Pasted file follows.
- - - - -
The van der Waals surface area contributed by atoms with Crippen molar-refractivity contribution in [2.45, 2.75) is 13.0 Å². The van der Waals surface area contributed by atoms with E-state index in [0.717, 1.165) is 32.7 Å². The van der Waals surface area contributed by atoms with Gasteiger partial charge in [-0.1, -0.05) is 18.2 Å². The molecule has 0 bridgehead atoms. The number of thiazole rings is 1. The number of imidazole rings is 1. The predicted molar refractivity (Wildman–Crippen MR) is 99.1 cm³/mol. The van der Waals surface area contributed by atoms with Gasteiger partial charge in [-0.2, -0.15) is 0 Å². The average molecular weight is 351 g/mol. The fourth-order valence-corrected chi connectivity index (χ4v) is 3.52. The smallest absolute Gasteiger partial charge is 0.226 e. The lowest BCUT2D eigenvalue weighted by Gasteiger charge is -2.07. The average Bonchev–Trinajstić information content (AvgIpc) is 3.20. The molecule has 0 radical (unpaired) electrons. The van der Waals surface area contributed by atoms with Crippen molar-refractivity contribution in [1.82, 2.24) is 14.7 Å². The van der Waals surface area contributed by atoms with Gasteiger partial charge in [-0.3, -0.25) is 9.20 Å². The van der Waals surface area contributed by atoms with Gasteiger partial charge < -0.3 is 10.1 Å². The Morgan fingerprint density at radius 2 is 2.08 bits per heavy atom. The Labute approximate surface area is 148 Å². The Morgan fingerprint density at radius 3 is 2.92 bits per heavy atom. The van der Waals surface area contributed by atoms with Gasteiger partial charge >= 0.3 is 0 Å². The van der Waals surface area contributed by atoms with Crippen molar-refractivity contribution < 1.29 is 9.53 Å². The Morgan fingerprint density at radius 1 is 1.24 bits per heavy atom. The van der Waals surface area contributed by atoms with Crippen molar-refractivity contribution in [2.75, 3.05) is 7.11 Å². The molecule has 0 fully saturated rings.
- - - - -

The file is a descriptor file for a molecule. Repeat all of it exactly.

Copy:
The van der Waals surface area contributed by atoms with Crippen molar-refractivity contribution in [2.45, 2.75) is 13.0 Å². The van der Waals surface area contributed by atoms with E-state index in [0.717, 1.165) is 32.7 Å². The van der Waals surface area contributed by atoms with Gasteiger partial charge in [-0.1, -0.05) is 18.2 Å². The molecule has 0 bridgehead atoms. The number of thiazole rings is 1. The number of imidazole rings is 1. The predicted molar refractivity (Wildman–Crippen MR) is 99.1 cm³/mol. The van der Waals surface area contributed by atoms with Gasteiger partial charge in [-0.2, -0.15) is 0 Å². The average molecular weight is 351 g/mol. The fourth-order valence-corrected chi connectivity index (χ4v) is 3.52. The smallest absolute Gasteiger partial charge is 0.226 e. The lowest BCUT2D eigenvalue weighted by Gasteiger charge is -2.07. The average Bonchev–Trinajstić information content (AvgIpc) is 3.20. The molecule has 0 radical (unpaired) electrons. The van der Waals surface area contributed by atoms with Crippen molar-refractivity contribution in [1.82, 2.24) is 14.7 Å². The van der Waals surface area contributed by atoms with Gasteiger partial charge in [-0.3, -0.25) is 9.20 Å². The van der Waals surface area contributed by atoms with Gasteiger partial charge < -0.3 is 10.1 Å². The Morgan fingerprint density at radius 2 is 2.08 bits per heavy atom. The Labute approximate surface area is 148 Å². The Morgan fingerprint density at radius 3 is 2.92 bits per heavy atom. The van der Waals surface area contributed by atoms with Gasteiger partial charge >= 0.3 is 0 Å². The van der Waals surface area contributed by atoms with Crippen molar-refractivity contribution < 1.29 is 9.53 Å². The Morgan fingerprint density at radius 1 is 1.24 bits per heavy atom. The van der Waals surface area contributed by atoms with Crippen molar-refractivity contribution in [2.75, 3.05) is 7.11 Å². The molecule has 0 fully saturated rings.